|An illustration of the townhouse development planned for the rear of Heritage Mall. [Madison Homes]|
The Fairfax County Planning Commission is scheduled to hold a public hearing May 25 on an amendment to the county’s Comprehensive Plan to allow the project to go forward. A Board of Supervisors hearing would be June 21.
|The 7-Eleven on Rectory Lane would be demolished.|
The area behind the shopping center, is “mostly underutilized and is an eyesore,” said Elizabeth Baker, a senior land use planner with Walsh, Colucci, Lubeley & Walsh PC. What’s there now is a large parking lot that never fills up, an open grassy area, the remains of a Citgo station that has been demolished, and a 7-Eleven that will be torn down. Webb Cos. will sell that part of the property to Madison Homes.
The comprehensive plan calls for the project to include a “community resource center.” That could be something like a senior center or similar facility and would be incorporated into the existing retail center, Baker said. A small area at the rear of the property, where the service station was, would be set aside for recreation and could have sport court and picnic tables or similar facilities.
The new homes would be about 1,600 to 2,000 square feet. They would sell at market rate prices, which would most likely start in the $400,000s, said Madison Homes Vice President Andrew Rosenberger. The homes would have two-car garages; some would would have garages in the front; others would have them in the rear. Construction could start in early 2018.
Eight of the units will meet Fairfax County’s requirements for affordability, Baker added. Those homes would be smaller and would have one-car garages.
The development will bring several benefits to the community, Baker said. It will attract new investment, and the developers will improve landscaping, pedestrian connectivity, lighting and stormwater management.
|Improvements in the works for Heritage Mall.|
The Webb Cos. also plan to make some improvements to the existing shopping center, said Jon Farmello, the company’s president and chief operating officer. That could include an area for outdoor dining and new paving, seating, and lighting.
He said the company poured about $4 million into improvements over the past few years, including new awnings and walls to screen the utilities at the rear. The area near the Hmart has been renovated, and a new Kumon education center and Simply Prepaid phone store opened there recently, joining Kung Fu Tea, and the Pho Anh Duong restaurant.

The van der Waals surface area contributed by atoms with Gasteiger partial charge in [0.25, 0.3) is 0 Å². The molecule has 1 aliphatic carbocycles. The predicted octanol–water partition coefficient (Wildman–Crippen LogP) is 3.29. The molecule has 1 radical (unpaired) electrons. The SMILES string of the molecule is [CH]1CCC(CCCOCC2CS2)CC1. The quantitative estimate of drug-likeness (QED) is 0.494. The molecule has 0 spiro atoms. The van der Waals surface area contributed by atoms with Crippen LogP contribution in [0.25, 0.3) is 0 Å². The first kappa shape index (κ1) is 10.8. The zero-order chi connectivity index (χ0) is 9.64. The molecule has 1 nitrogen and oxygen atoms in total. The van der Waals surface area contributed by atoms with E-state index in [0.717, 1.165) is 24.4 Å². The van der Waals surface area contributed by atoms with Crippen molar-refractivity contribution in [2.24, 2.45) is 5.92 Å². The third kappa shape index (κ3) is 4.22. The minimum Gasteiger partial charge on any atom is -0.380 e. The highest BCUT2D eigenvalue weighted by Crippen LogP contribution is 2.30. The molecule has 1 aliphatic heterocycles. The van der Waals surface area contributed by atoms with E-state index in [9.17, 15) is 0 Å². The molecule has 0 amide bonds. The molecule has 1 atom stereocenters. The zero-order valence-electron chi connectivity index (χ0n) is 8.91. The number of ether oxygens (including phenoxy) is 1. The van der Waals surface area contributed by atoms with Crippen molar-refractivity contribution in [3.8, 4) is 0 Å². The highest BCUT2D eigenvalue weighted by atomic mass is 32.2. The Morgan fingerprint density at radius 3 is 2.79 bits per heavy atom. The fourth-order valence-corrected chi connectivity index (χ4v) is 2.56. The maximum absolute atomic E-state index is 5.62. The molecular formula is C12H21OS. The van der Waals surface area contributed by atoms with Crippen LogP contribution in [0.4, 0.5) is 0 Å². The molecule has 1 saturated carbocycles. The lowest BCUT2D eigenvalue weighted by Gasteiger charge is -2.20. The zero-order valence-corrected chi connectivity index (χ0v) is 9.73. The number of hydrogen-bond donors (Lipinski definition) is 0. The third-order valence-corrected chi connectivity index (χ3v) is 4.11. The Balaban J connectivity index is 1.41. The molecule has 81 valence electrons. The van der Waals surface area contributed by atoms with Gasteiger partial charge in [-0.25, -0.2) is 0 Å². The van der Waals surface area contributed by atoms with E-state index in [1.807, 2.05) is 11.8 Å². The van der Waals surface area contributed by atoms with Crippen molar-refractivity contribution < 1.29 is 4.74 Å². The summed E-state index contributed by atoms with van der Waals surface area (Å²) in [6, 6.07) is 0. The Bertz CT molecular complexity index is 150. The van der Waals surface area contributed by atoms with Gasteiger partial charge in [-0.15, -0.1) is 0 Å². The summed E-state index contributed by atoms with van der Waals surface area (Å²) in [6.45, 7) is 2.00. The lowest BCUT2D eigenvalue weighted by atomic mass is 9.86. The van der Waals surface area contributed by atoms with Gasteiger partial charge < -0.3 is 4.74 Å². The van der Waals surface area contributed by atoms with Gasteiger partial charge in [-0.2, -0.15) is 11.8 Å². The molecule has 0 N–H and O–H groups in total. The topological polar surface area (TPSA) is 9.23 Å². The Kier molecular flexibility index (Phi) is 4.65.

Local residents expressed concerns about parking, traffic congestion, pedestrian safety, and stormwater management.
According to Rosenberger, a preliminary traffic analysis found the new development would generate 43 cars per hour during peak hours, while the 200-unit development, which could have been built by right, would have generated 350 cars per hour during peak periods.
That didn’t convince some of the residents, who argued that traffic congestion is heavy during weekends and in the afternoon when Annandale High School lets out. They also argued that parking is insufficient and will result in overflow parking on neighborhood streets.
Farmelo said the plans to improve the retail center will include a reconfiguration of the front parking lot to improve capacity.
Baker said the impact on traffic, schools, and other public facilities will be examined more closely during the comprehensive review process.
According to Cook, there’s some urgency in moving the project forward, at least before July 1, when an anti-proffer bill passed by the General Assembly would take effect – unless the governor vetoes it.
That bill would prevent localities from requiring developers to contribute proffer money for schools, road improvements, and parks. “This project is a classic example of why that bill is a bad thing,” Cook said. It was proposed “because other jurisdictions abused proffers and asked for ridiculous things. The system works in Fairfax. Proffers are critical for our ability to get developers to contribute to things that benefit the community.”